Presidential budgets are usually dismissed as overly political and unrealistic, akin to a lengthy holiday wish list for gifts. But for budget experts, this is the latest reminder that there is little appetite in the White House or in Congress to bring down the annual deficit, let alone the debt.

“We are the only major OECD economy that is significantly adding debt right now in good economic times,” Riedl said. “We’re the only country making our debt worse, which means when we hit a recession or national security crisis, the wheels are really going to come off fiscally.”

I wonder where that tax cut he promised right before the 2018 election went.

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« Reply #5231 on: March 15, 2019, 01:14:59 AM »

Trump is losing control: 12 GOP senators defect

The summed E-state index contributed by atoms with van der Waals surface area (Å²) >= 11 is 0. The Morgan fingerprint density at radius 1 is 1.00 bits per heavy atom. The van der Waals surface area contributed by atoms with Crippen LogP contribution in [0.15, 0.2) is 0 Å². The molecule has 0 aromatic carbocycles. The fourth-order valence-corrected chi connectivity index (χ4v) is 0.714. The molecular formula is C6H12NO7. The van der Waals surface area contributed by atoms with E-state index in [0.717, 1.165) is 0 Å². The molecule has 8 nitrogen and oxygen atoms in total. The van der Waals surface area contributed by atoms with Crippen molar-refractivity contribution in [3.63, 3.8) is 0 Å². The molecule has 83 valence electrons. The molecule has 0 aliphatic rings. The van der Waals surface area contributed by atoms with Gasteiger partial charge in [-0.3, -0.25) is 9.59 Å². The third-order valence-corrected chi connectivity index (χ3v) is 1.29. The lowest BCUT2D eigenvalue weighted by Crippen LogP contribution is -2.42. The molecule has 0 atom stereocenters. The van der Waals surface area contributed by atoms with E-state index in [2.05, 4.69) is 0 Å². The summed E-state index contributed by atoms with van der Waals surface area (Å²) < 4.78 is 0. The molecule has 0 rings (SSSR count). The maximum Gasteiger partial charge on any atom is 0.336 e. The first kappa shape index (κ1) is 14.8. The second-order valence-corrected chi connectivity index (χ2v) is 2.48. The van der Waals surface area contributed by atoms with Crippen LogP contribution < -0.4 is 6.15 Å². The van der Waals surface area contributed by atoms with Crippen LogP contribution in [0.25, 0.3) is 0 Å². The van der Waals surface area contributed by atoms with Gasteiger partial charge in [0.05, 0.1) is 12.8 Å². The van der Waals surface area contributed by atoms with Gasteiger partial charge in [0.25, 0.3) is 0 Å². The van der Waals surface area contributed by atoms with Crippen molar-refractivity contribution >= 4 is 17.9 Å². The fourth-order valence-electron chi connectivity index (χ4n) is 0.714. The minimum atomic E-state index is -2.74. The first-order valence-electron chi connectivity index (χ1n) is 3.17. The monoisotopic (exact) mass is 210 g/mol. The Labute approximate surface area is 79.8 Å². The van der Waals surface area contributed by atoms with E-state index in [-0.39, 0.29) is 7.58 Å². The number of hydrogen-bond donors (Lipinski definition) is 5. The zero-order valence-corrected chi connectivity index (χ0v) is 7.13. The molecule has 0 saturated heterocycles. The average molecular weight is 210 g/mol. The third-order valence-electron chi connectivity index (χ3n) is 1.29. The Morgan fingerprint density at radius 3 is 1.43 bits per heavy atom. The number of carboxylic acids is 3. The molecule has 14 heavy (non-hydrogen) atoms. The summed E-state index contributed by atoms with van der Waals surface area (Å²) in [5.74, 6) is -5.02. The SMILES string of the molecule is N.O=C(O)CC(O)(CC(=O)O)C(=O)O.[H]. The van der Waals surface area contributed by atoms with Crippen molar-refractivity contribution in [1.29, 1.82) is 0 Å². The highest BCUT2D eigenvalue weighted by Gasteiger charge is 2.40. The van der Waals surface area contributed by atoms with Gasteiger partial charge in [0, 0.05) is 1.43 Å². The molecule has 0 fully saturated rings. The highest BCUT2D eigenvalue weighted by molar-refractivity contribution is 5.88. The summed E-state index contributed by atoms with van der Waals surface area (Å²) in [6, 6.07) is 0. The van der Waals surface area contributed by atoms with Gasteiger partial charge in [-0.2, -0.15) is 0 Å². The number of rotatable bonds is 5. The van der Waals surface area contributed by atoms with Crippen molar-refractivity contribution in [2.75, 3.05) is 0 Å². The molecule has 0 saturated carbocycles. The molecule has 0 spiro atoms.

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President Trump got walloped for the second time in 24 hours by the Senate. In a stunning repudiation of the president, 12 Republican senators crossed party lines to vote with Democrats to end Trump’s fraudulent declaration of a national emergency along the U.S.-Mexico border. The final vote was 59 to 41, with GOP Sens. Mitt Romney (Utah), Susan Collins (Maine), Patrick J. Toomey (Pa.), Lamar Alexander (Tenn.), Roy Blunt (Mo.), Roger Wicker (Miss.), Mike Lee (Utah), Lisa Murkowski (Alaska), Jerry Moran (Kan.), Rob Portman (Ohio), Marco Rubio (Fla.) and Rand Paul (Ky.) voting to end the president’s declaration — which seeks to confiscate Congress’s power of the purse.